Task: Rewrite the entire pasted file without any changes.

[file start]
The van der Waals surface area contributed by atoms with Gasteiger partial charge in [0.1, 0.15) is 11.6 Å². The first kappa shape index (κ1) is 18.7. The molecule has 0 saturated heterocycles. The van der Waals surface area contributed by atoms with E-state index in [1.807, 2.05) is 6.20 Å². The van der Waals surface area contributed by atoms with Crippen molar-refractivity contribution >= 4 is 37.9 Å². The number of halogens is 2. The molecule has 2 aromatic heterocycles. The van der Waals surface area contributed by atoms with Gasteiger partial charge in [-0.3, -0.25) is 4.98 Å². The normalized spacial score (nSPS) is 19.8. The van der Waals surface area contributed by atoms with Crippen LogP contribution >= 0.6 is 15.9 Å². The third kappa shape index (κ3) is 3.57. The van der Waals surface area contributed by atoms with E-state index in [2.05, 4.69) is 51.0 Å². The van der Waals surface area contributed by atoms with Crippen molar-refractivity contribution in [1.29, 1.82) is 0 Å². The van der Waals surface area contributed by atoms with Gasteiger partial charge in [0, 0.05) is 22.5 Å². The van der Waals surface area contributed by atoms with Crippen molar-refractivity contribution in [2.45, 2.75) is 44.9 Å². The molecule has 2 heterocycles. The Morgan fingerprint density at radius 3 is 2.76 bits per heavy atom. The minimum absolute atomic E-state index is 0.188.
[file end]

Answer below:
The van der Waals surface area contributed by atoms with Gasteiger partial charge in [0.1, 0.15) is 11.6 Å². The first kappa shape index (κ1) is 18.7. The molecule has 0 saturated heterocycles. The van der Waals surface area contributed by atoms with E-state index in [1.807, 2.05) is 6.20 Å². The van der Waals surface area contributed by atoms with Crippen molar-refractivity contribution >= 4 is 37.9 Å². The number of halogens is 2. The molecule has 2 aromatic heterocycles. The van der Waals surface area contributed by atoms with Gasteiger partial charge in [-0.3, -0.25) is 4.98 Å². The normalized spacial score (nSPS) is 19.8. The van der Waals surface area contributed by atoms with Crippen LogP contribution >= 0.6 is 15.9 Å². The third kappa shape index (κ3) is 3.57. The van der Waals surface area contributed by atoms with E-state index in [2.05, 4.69) is 51.0 Å². The van der Waals surface area contributed by atoms with Crippen molar-refractivity contribution in [1.29, 1.82) is 0 Å². The van der Waals surface area contributed by atoms with Gasteiger partial charge in [0, 0.05) is 22.5 Å². The van der Waals surface area contributed by atoms with Crippen molar-refractivity contribution in [2.45, 2.75) is 44.9 Å². The molecule has 2 heterocycles. The Morgan fingerprint density at radius 3 is 2.76 bits per heavy atom. The minimum absolute atomic E-state index is 0.188.